But, good news!  The 1/3 Pound "Hall of Famer" tastes great!  Or at least it tastes as good as a regular Hunger Buster...which is usually pretty tasty.  I just don't think I have a refined enough palette to tell the difference.  But I do like the idea of eating beef raised by a legendary Texan so I was perfectly satisfied.

Now all I need is a little Mean Jo Green Salsa Verde and we'll really have something...

Tuesday, July 10, 2018

Good to Go Part 2

Previously:  Good to Go Part 1

Let's have another look at some Dallas shooting locations of the unjustly canceled Fox series "The Good Guys." This time our stop is Fair Park!

In episode #4 "The Dim Knight", an out of town chemical supplier meets with his translator right outside Centennial Hall. As they talk you can see the Hall of State in the background. (Later they go get hamburgers in a part of town that is not too far from there.)

In episode #8 "Silvio's Way" a duo of incompetent thieves target pharmacies. For some reason the producers thought that the Coliseum in Fair Park would make a great pharmacy in the episode...and it seems to work. (Later in the episode the thieves try to rob Raven's Pharmacy in south Dallas.)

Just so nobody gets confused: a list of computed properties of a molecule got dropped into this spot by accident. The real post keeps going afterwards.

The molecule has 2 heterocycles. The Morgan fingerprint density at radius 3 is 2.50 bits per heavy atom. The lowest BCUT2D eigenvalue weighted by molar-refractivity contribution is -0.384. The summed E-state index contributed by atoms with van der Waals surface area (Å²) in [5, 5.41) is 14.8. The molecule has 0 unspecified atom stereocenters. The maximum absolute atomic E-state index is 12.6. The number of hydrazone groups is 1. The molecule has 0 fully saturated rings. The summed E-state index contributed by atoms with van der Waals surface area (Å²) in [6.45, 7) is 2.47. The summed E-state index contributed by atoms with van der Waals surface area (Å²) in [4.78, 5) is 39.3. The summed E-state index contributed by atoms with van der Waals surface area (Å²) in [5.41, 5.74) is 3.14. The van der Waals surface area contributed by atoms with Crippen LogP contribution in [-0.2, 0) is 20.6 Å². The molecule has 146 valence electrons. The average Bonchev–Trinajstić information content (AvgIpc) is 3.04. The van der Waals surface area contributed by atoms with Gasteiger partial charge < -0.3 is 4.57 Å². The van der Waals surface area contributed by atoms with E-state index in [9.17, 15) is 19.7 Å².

In episode #12 Little Things" the guys take part in training kids for the police sponsored "Juniors Officers" program. They conduct the exercises at the Leonhardt Lagoon which is behind the Museum of Nature & Science and in front of the Cotton Bowl.

All right Junior Officers, I've only got one more episode of this show to watch so we'll see if our heroes managed to visit any other famous Dallas locations.